The bank of mom and dad steps in…
According to research carried out by Save the Student, a third of students feel that their parents don’t contribute enough to help cover tuition fees. Some don’t contribute anything at all. With only 8% of students able to get financial support from a university, most are heavily dependent on loans or the bank of mom and dad to get through those years of study. However, while parents may make contributions during university many students still leave university with five figure debt burdens that they don’t have a hope of paying off – unless their parents intervene again.
Where does the debt come from?
Students can borrow around $12,000 to cover the cost of tuition fees and another $13,000 for living expenses. So, student borrowings can very easily come in at around $25,000 a year. Spread that over a three year course and your average student could be graduating with around $75,000 in debt. Even if a student has borrowed only the minimum to cover tuition fees that’s still a staggering $36,000 to pay off after graduation.
How can graduates make repayments?
High earning graduates can repay their loans relatively quickly and avoid the worst of the interest. Very low earning graduates may be able to avoid making any sizeable repayments until the loan period expires and the loan is wiped out. However, low – mid earning graduates can find themselves in the bind of not quite earning enough to repay student loans quickly but never having low enough earnings to avoid repaying the bulk of the cash. This is often where parents feel the need to step in and cover the cost of student debt.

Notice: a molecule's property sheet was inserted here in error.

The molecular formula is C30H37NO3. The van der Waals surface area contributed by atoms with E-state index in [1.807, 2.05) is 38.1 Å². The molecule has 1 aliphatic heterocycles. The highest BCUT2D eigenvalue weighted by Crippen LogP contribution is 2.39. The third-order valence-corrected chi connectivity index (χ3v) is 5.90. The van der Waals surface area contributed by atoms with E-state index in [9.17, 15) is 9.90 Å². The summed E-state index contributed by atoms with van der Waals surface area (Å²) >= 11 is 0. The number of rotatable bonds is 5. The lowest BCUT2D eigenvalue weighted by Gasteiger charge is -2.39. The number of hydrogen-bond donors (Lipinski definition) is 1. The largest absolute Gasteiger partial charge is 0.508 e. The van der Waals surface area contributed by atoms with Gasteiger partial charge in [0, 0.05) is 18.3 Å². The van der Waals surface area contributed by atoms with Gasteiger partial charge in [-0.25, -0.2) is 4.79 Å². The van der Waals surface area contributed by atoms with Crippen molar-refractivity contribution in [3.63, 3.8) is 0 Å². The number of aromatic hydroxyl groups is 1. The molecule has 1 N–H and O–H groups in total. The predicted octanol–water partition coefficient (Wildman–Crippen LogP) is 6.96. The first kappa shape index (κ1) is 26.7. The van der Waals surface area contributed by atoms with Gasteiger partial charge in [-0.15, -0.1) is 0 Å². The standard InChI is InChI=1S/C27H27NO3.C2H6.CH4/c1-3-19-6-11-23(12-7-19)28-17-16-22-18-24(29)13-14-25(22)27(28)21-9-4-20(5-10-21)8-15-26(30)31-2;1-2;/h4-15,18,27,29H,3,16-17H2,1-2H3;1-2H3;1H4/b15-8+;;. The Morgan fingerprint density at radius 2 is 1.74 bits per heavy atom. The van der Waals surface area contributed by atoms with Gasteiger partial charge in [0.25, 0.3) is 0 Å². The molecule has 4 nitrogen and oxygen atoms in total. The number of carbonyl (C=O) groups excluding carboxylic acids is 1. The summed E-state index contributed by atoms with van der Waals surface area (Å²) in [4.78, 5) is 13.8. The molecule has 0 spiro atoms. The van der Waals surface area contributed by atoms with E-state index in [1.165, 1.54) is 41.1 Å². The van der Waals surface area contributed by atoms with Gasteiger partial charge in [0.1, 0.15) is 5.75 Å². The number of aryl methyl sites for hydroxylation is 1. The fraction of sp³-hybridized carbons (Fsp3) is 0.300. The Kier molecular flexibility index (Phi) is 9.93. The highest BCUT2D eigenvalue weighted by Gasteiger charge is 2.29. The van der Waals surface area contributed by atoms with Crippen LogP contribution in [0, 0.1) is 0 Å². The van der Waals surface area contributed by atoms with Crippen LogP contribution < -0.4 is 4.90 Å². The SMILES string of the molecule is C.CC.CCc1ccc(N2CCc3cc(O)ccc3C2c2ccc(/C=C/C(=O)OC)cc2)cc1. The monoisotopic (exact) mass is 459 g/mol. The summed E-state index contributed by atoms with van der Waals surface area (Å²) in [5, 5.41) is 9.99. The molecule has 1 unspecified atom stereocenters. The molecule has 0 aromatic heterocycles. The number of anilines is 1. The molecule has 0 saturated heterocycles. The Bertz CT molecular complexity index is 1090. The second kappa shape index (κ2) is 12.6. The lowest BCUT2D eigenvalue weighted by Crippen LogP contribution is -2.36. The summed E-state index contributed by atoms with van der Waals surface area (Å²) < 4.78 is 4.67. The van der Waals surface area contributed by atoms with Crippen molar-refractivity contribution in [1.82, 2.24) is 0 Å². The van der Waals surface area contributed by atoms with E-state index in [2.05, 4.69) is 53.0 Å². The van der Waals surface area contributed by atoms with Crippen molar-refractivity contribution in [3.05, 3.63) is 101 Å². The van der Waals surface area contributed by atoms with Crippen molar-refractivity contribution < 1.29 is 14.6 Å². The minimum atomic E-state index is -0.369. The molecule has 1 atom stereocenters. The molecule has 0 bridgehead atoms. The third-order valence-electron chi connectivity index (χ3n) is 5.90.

Drastic times require extreme measures?
In 2016 more than $304 million was repaid earlier than required, according to the Student Loans Company. This is just one indicator that more and more parents are stepping in to save children from a lifetime of debt as a result of those years at university. However, for many parents it’s not just a case of dipping into savings but making far more drastic commitments. Remortgaging the family home, for example, is one way that many parents have sought to help their offspring clear student debt – but at great threat to their own retirement planning.
Should parents pay off children’s student debt?
Most experts say no. Unless you have the disposable income to do so without impacting on your own savings and financial safety nets, then it shouldn’t even be on the table. Plus, it’s worth remembering that this isn’t a debt in the conventional sense – after all it’s not like having a high interest debt to service like a no credit check loan. And while 20 or 30 years might seem like a long time to be saddled with a debt burden, the reality is that student loans don’t interfere with the ability to get a mortgage and are generally quite a good way to learn to manage debt. So, for the parents tempted to clear them, it might be an unnecessarily generous move that could negatively impact on retirement savings – and even take away a valuable life lesson.